Defenses to Attempted Fraud and Conspiracy to Commit Fraud Under 18 USC 1349
In any fraud case, the situation can proceed from civil to criminal — and from minor to major — more quickly than you might realize.
In fact, if a federal auditor or agent is currently investigating invoices from your medical practice, they may very well be building a case against you right now, whether you realize it or not. At the very least, you should be aware of the potentiality for a criminal case to arise out of any audit or billing disagreement.
The best defense against an attempt or conspiracy charge is prevention, and so we recommend that you consult with an experienced health care criminal defense firm for advice on best practices and strategies. A lawyer can even help you negotiate with agents or CMS contractors during an initial audit to minimize your potential exposure to criminal liability.
If you are already facing criminal charges under 18 USC 1349, you should contact a health care criminal defense attorney urgently. There are a number of defenses available — most notably on the questions of intent and of your knowledge about (and/or agreement to participate in) an alleged conspiracy.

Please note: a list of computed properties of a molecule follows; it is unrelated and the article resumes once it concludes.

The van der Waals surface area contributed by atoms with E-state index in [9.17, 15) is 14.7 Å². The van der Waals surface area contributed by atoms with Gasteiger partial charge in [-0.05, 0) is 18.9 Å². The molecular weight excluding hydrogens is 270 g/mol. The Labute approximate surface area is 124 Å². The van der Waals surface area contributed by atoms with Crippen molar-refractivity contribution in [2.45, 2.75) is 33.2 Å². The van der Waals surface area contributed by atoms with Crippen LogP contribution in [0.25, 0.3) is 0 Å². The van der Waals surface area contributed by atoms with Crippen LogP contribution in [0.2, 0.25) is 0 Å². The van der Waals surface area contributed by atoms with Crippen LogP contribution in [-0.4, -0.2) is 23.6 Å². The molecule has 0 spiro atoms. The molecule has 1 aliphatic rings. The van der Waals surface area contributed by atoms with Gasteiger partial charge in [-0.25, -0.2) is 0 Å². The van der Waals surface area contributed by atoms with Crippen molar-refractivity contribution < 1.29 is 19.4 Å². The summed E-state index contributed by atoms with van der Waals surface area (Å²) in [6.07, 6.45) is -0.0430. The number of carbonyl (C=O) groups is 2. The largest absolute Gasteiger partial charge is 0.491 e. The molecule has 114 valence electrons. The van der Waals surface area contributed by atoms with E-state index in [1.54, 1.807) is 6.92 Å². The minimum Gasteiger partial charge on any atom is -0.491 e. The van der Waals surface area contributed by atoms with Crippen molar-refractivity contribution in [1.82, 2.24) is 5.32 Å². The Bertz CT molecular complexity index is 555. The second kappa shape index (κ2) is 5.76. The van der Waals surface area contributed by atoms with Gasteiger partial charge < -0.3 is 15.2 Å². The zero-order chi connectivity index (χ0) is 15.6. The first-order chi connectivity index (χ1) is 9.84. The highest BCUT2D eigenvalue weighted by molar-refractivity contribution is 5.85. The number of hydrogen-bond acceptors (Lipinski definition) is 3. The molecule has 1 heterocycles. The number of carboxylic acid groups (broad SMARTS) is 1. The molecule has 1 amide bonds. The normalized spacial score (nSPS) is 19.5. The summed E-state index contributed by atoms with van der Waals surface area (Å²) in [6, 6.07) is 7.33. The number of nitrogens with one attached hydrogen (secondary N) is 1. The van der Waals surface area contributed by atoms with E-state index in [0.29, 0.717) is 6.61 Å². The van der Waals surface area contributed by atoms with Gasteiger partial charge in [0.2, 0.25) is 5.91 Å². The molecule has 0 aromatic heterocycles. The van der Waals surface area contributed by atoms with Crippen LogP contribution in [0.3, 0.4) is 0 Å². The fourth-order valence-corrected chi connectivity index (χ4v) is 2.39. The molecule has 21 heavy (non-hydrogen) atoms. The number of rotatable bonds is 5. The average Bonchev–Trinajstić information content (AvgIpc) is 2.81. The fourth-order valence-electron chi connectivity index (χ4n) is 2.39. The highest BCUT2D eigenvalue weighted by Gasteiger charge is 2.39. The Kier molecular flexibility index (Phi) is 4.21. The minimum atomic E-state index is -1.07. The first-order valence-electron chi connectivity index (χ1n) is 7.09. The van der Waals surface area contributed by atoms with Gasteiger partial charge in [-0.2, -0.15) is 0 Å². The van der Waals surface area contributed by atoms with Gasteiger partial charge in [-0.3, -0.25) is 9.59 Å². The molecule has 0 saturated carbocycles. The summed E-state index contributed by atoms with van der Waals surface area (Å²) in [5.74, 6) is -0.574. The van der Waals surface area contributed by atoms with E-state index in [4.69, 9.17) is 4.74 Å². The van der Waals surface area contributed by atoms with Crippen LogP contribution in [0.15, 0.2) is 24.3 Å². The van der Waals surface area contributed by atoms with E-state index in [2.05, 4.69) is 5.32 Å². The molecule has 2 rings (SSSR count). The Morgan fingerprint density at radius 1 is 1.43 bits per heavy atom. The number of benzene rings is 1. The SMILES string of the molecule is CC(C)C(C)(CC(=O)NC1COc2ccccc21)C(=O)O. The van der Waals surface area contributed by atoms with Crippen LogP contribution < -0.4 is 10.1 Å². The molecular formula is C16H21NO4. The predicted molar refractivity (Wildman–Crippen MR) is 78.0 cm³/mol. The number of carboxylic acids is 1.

But the stakes are high, time is sensitive, and you should anticipate that the government will act you against you aggressively. Don’t take a gamble.
Contact Oberheiden & McMurrey, LLP to Review Your Health Care Fraud Case
At Oberheiden & McMurrey, LLP, we offer free and confidential consultations for health care professionals who might be facing civil enforcement proceedings or criminal charges.
Our health care criminal defense attorneys are here to answer your questions and give you the careful, strategic attention you deserve. Please contact us online or call (888) 727-0472 right away.